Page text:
My eight-month long hiatus from blogging is now coming to an end and I am slowly going to get back to posting again.  The task I set for myself of capturing my 750+ blog posts into book form for more permanent preservation is finally accomplished.  As the photos above illustrate, I now have six hard-bound volumes of  nearly a decade of blog posts.  The last four volumes (shown in the top photo) have been produced using the web-based application IntoRealPages.

I first blogged about my blog-to-book efforts back on February 20, 2015 when I produced the first volume of the book version of my blog using an application called Blurb. That post, "Want To Preserve All Your Genealogy Blog Efforts? Better book it!," can be viewed in its entirety here.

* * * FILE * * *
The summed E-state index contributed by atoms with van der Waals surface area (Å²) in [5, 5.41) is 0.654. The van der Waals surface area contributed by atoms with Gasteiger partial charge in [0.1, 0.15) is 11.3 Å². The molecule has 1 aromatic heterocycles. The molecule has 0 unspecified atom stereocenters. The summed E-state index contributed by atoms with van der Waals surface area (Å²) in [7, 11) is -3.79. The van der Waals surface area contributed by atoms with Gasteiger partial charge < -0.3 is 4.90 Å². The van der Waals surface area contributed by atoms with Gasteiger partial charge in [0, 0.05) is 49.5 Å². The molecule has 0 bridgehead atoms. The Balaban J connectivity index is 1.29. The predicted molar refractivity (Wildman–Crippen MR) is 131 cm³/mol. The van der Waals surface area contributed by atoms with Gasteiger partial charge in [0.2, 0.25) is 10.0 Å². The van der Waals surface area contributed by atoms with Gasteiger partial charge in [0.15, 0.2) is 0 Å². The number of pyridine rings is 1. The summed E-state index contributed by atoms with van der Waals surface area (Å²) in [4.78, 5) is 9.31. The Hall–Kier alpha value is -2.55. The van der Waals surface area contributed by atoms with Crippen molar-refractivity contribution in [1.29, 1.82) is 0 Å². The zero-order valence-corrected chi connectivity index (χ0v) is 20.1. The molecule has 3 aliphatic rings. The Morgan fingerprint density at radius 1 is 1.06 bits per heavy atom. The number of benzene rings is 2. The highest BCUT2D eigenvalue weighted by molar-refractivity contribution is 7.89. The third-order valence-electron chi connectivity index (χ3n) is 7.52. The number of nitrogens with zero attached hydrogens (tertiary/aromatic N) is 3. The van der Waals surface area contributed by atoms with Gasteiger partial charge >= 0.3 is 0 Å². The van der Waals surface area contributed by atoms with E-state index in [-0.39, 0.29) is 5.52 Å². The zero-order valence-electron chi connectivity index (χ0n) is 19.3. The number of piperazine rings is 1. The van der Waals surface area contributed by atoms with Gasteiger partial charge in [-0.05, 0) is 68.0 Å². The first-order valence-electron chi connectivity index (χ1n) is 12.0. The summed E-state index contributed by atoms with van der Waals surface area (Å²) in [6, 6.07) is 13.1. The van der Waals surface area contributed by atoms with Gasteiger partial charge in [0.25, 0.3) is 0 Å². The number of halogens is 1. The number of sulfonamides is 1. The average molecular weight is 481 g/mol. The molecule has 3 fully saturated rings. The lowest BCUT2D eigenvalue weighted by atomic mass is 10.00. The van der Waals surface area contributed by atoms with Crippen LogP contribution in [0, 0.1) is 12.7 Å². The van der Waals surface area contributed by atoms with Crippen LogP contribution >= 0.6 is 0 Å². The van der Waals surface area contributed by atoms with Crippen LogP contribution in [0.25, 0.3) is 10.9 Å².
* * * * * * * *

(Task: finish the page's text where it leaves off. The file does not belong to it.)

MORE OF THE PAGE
As I wrote in that first post, I became concerned that a blog really exists only as digital code stored in the cloud or as stored on one's computer and backup media.  The problem is that with the rush of technology changes, concerns about hacker attacks, and other factors beyond our personal control, there is no guarantee that the content so painstakingly created today will be available for future generations to access easily.  Who knows what technology will be available to our great, great, grandchildren and whether the content in the cloud today will exist there then–and if so whether tomorrow's technology will be able to access the content?  How many today can listen to 8-track tapes found in the attic? Who is able to get stored content off a Zip drive discovered in the dark recesses of an old desk drawer?